Bald Eagles

bald eagle feeding, Courtesy and Copyright 2011 Bryan Olsen, Photographer

Bald Eagle Feeding
Copyright © 2011 Bryant Olsen

 bald eagle in flight, Courtesy and Copyright 2011 Bryan Olsen, Photographer Bald Eagle in Flight
Copyright © 2011 Bryant Olsen

juvenile bald eagle in flight, Courtesy and Copyright 2011 Terry Greene, Photographer Juvenile Bald Eagle in Flight
Copyright © 2011 Terry Greene

flying immature Bald Eagle, Courtesy & Copyright 2011 Terry Greene, Photographer Flying Immature Bald Eagle
Copyright © 2011 Terry Greene

Flying Immature Bald Eagle

Copyright © 2011 Terry Greene, Photographer

When winter arrives in Utah, a number of our bird species hit the road – some flying thousands of miles to Mexico and Central America in search of a warm winter home.

But there is one notable bird that actually migrates to Utah in the winter – the bald eagle. In general, birds migrate because of seasonal food shortages. Think of the hummingbirds that rely on flower nectar and insects, which Utah cannot provide in winter, but which are abundant other times of the year. The same is true for bald eagles, whose main food source is fish. Winter comes on strong in Alaska and Canada, freezing lakes, ponds, and all but the strongest flowing rivers. So the birds travel to seek out the relatively mild winters found farther south.

One of the largest birds of prey you’ll see in our Utah skies, a mature bald eagle can have a wingspan of 6 to 8 feet and stand almost three feet tall. Only the golden eagle rivals it in size. Pairs are thought to mate for life, and they are also responsible for the largest nests of any bird in North America. One record-setting abode measured 9 feet wide, 20 feet deep, and weighed more than 2 tons.

And to think, we almost lost this incredible species. Since DDT and hunting heavily affected bald eagle numbers in the early half of the 20th century, the birds have made a truly remarkable comeback. From a low point around 4,000 individuals in the lower 48 states, they are now thought to number in the tens of thousands, and have been removed from the Threatened and Endangered Species lists.

Perhaps as their comeback continues, Utah will once again see these majestic animals make their massive nests here, fishing in our many rivers and lakes year round. For now, though, aside from a few rare exceptions, bald eagle enthusiasts will have to make the most of their short winter stay. To observe bald eagles, consider a visit to the Great Salt Lake Nature Center at Farmington Bay. Every year, the Bay plays host to hundreds of eagles, from November to March, and while this milder-than-usual winter has brought in fewer numbers of eagles, you may still be able to catch a glimpse. They will likely be heading north later this month, however, so don’t delay. And be sure to keep your ears tuned into the bald eagle’s haunting song:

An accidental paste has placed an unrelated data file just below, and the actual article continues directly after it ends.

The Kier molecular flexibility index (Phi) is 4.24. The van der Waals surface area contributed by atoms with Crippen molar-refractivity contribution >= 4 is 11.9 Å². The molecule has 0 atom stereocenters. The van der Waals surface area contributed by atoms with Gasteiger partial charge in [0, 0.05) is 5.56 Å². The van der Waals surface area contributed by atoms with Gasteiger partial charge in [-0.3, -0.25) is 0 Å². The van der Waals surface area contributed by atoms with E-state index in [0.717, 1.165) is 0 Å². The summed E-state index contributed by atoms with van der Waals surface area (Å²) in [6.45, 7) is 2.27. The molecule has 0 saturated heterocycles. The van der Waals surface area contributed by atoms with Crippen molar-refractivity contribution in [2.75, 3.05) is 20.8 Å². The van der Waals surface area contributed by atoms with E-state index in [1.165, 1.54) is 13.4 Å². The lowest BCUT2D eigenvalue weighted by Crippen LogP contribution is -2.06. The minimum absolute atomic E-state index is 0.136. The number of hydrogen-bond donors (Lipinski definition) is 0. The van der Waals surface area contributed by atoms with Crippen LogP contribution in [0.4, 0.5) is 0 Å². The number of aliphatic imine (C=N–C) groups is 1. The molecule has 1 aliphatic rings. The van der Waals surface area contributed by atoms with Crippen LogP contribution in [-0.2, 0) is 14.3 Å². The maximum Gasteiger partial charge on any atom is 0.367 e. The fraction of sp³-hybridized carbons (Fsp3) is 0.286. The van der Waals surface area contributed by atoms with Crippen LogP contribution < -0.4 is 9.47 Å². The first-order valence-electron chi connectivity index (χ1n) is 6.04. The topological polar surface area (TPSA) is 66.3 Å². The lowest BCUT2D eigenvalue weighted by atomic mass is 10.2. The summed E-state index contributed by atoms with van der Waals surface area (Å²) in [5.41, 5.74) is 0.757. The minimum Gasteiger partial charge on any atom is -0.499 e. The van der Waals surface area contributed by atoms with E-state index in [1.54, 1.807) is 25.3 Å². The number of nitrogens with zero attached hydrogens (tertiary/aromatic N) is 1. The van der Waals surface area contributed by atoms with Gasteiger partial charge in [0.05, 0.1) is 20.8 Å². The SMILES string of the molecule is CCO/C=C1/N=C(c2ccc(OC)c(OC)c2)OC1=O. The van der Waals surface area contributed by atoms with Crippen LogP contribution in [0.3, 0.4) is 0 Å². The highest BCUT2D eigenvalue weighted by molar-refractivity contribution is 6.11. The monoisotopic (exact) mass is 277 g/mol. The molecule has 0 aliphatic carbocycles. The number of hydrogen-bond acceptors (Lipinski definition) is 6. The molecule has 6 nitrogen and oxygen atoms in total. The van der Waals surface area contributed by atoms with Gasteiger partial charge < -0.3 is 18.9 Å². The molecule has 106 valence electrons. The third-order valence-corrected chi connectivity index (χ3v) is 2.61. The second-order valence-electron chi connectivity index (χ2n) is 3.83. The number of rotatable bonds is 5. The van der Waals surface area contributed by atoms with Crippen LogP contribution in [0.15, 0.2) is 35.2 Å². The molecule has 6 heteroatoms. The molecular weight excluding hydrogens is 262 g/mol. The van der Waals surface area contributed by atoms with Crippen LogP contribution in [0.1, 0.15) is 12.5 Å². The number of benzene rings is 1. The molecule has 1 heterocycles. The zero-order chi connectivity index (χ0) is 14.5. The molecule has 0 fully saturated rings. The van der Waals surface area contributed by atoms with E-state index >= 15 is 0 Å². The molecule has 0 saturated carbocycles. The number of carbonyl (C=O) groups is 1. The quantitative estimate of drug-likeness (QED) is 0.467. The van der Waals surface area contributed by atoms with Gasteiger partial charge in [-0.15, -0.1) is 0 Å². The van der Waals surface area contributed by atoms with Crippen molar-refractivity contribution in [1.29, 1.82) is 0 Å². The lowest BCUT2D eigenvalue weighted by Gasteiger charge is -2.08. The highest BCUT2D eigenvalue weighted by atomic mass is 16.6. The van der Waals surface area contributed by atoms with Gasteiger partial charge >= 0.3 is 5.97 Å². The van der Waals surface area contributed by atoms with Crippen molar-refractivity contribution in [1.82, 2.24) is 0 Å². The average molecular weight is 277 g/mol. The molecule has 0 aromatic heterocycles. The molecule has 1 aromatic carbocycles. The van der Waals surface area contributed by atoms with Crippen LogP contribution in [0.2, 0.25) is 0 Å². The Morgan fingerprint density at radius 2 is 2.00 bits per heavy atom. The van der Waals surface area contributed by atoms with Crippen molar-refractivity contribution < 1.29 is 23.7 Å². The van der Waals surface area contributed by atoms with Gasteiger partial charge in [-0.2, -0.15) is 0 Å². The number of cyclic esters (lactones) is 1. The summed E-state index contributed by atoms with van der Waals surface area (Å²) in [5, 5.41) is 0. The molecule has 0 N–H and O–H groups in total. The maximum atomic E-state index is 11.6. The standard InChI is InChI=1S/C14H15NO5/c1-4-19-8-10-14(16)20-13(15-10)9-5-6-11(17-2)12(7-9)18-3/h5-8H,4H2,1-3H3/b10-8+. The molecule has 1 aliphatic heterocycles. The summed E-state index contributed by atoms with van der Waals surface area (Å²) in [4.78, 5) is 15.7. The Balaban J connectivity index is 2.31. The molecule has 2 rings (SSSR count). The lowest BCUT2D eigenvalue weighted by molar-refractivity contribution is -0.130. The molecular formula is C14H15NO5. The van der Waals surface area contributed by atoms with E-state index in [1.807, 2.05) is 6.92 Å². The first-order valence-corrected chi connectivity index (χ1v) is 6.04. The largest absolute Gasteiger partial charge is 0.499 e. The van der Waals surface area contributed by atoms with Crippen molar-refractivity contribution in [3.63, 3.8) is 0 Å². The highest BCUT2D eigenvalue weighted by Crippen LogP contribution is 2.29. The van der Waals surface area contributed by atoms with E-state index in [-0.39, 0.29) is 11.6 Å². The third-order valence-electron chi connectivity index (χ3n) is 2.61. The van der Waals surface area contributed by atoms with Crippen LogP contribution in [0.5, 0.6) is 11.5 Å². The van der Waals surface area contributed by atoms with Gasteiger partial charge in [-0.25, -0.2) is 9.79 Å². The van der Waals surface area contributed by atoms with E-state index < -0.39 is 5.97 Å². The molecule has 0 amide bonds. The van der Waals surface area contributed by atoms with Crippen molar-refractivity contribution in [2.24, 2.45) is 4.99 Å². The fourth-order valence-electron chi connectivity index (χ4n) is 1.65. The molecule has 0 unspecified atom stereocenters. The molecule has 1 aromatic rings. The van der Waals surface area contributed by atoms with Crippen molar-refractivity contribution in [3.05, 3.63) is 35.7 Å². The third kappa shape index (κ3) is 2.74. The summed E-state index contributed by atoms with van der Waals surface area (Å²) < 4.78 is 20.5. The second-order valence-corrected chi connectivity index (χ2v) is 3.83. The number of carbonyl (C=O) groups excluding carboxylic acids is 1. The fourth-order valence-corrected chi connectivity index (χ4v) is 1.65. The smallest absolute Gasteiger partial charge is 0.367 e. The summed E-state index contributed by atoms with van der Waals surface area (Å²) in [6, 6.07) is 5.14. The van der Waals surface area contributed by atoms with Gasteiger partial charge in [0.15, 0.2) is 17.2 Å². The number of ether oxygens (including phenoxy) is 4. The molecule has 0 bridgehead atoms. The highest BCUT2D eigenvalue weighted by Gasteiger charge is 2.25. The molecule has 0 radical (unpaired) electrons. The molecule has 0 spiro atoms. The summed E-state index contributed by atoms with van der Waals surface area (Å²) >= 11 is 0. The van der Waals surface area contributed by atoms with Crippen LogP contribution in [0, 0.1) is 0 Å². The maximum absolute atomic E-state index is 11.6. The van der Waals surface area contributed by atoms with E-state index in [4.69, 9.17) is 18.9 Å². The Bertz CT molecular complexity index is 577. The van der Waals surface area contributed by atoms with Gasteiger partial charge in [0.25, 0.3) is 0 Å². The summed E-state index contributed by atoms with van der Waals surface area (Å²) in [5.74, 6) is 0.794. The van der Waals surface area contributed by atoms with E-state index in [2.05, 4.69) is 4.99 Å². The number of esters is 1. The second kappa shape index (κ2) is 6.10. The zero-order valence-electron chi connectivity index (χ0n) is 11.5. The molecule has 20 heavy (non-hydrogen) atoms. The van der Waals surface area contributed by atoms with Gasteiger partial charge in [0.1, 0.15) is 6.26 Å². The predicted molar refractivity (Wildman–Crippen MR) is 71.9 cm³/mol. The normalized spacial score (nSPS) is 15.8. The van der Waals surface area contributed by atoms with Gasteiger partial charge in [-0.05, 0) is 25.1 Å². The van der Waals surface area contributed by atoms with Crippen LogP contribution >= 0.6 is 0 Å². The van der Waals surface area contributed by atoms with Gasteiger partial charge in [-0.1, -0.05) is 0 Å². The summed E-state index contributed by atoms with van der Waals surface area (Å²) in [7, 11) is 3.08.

[Bald Eagle call from Songbirds of Yellowstone, Kevin Colver 7loons.com]

Thank you to the Rocky Mountain Power Foundation for supporting the research and development of this Wild About Utah topic. For the Stokes Nature Center and Wild About Utah, this is Andrea Liberatore.

For the Stokes Nature Center and Wild About Utah, this is Andrea Liberatore.

Credits:

Audio: Courtesy & Copyright Kevin Colver
Photos: Courtesy & Copyright Bryant Olsen and
            Courtesy & Copyright Terry Greene
Text:    Andrea Liberatore, Stokes Nature Center, logannature.org

Additional Reading:

Parrish, J. and Walters, B., Editors. (2009) Bald Eagle (Haliaeetus leucocephalus). Utah Division of Wildlife Resources: Wildlife Notebook Series No. 3. http://wildlife.utah.gov/publications/pdf/2010_bald_eagle.pdf

National Geographic Society (2012) Animals: Bald Eagle (Haliaeetus leucocephalus)
http://animals.nationalgeographic.com/animals/birds/bald-eagle/